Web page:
1 The same day witnessed the inauguration of a still worthier memorial to this faithful friend of the poor.

Pestalozzi's friends had thought that the best way of celebrating his jubilee would be to found at last at Neuhof the poor-school he had so long dreamed of. A printed appeal, circulated in Switzerland and abroad, had at once brought in a considerable sum of money, but unfortunately this first generous impulse had soon been checked by the political and religious discords which were at that time troubling the Confederation. Not being in a position then to purchase Neuhof, the committee had been obliged to begin operations on some land at Olsberg, near Rheinfelden, the property of the State. There, under the name of the Pestalozzi Foundation, a poor-school was established for children of both sexes, with separate divisions for Catholics and Protestants. It has lately been proposed to enlarge this foundation by the addition of a training-school for forming teachers for similar institutions, and of an establishment for reforming vicious children.

French Switzerland ought also to have had her Pestalozzi Foundation. An appeal sent out from Yverdun had been everywhere well received, and success seemed certain; in consequence, however. of the revolution of 1845, and the resignation of the Protestant ministers, party feeling ran so high in the canton that each side, dreading the political and religious tendency of the other, insisted on having the direction of the establishment in its own hands, and this being impossible, the enterprise had to be abandoned.

CHAPTER XVII.

PESTALOZZI'S LAST WRITINGS.

The "Song of the Swan."

The "Experiences of My Life."

Discourse read at Langenthal.

WE were unwilling to interrupt the sad story just concluded to speak of the works written by Pestalozzi during the two last years of his life.

The Song of the Swan and the Experiences were originally intended as parts of the same work, but the author soon decided to keep them separate; and it was well that he did so, for the first would certainly have suffered from being connected with the second.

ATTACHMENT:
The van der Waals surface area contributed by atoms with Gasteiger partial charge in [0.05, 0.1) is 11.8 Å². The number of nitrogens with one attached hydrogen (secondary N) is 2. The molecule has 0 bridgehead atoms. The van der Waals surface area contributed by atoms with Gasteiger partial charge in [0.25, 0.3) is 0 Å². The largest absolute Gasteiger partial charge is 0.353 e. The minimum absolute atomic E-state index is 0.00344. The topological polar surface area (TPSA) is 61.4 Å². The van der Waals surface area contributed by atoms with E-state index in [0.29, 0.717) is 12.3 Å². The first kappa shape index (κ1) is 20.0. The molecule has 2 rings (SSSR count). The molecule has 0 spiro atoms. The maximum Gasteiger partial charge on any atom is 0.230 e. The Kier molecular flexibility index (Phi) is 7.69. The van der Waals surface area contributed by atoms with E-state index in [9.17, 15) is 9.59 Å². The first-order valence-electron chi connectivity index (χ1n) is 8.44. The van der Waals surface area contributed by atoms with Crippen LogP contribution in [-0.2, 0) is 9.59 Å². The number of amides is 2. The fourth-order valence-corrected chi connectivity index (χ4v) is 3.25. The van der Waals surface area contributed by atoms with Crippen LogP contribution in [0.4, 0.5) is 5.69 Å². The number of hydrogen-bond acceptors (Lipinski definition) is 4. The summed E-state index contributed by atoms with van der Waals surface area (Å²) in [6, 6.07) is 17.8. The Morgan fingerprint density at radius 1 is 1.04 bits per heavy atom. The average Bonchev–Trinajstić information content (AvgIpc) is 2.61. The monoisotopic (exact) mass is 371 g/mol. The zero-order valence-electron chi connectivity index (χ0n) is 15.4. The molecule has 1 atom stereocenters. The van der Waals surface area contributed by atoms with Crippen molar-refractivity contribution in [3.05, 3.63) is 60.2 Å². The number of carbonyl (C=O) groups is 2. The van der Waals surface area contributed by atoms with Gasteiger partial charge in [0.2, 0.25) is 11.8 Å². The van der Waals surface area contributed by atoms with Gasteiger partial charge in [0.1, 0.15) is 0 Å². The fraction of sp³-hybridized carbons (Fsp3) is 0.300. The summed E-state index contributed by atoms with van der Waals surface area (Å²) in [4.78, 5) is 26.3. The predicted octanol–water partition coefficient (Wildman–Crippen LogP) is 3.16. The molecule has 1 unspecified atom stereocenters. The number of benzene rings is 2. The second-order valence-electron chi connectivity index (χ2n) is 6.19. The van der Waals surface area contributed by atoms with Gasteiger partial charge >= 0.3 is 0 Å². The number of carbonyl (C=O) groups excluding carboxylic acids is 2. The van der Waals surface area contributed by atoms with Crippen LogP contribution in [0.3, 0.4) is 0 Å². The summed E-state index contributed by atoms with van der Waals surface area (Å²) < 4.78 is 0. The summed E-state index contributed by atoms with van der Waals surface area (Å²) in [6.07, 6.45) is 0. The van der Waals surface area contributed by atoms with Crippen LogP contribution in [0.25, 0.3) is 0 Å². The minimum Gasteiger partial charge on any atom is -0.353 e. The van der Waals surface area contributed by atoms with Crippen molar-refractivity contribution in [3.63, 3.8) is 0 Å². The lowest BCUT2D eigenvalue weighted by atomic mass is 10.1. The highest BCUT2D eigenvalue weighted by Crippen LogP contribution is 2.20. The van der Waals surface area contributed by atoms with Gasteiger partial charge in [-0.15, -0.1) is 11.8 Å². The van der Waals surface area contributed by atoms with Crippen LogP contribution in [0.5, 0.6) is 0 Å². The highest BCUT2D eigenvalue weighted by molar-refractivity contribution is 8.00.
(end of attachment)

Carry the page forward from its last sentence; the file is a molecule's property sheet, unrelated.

In the life of Pestalozzi by J. Paroz, there is an interesting summary of the Song of the Swan in the form of a discourse supposed to be spoken by Pestalozzi; but any such reconstruction is necessarily too artificial and too arbitrary to leave the reader's judgment thoroughly unbiassed. We think it best not to attempt anything of the sort, but to give the author's principal ideas in his own words. In this way, by a series of quotations, we shall be able to convey some idea of this supreme appeal, addressed by the octogenarian to his contemporaries in vain, but from which posterity may yet profit.

THE SONG OF THE SWAN.1
Preface.

"For half a century I have been seeking with unwearied activity to simplify the elementary instruction of the people, and find for it such a path as Nature follows in developing and perfecting a man's various powers. During all this time, despite my many weaknesses, I have worked zealously for this one end. My want of skill has indeed often shown

1 In both Cotta's and Seyffarth's editions.

itself in the conception and execution of my enterprises, and has brought upon me endless sorrows; but till now I have borne them with unfailing patience, and without ever interrupting my serious efforts towards my end.

"It is impossible that during such a life I should not have made important experiments in the subject of my investigations, and that I should not have arrived at certain results to which the friends of humanity and education cannot be indifferent.

"I am now eighty years old, an age at which a man is wrong not to think of himself every day as on his death-bed. I have felt this more than ever for some time past, and hence I am unwilling any longer to put off publishing an account of my experiments, an account which will be as clear and precise as I can make it, and will tell not only of what has succeeded, but also of what has failed. This will explain the title of my work.

"Friends of humanity! take it for what it is, and do not expect more literary graces from me than I am able to give. My life has produced nothing complete or perfect, nor can my writing do so either. Such as it is, grant it an attentive examination, and whenever you happen upon a truth that you think likely to benefit mankind, do what you can for it, less for my sake than for that of the end I have in view. I ask nothing better than to be put on one side, and replaced by others, in all questions that others understand better than I, so that they may be enabled to serve humanity better than I have ever been able to do.

"I know not if it be necessary to add that a man of my age repeats himself often and deliberately, and that when his end is near, nay, even on his death-bed, he cannot repeat himself enough, nor weary of speaking of what he has in his heart till his last breath. But nobody takes this amiss; most people indeed are touched by it. I hope then that, considering my age and position, I shall be forgiven if in the following pages I repeat myself too often, and forget many important matters which in other circumstances I should not have forgotten.

"As for those who might like to have a more complete knowledge of my educational experiments and institutions, I must beg them to read the history of my undertakings, which is to appear with the present volume."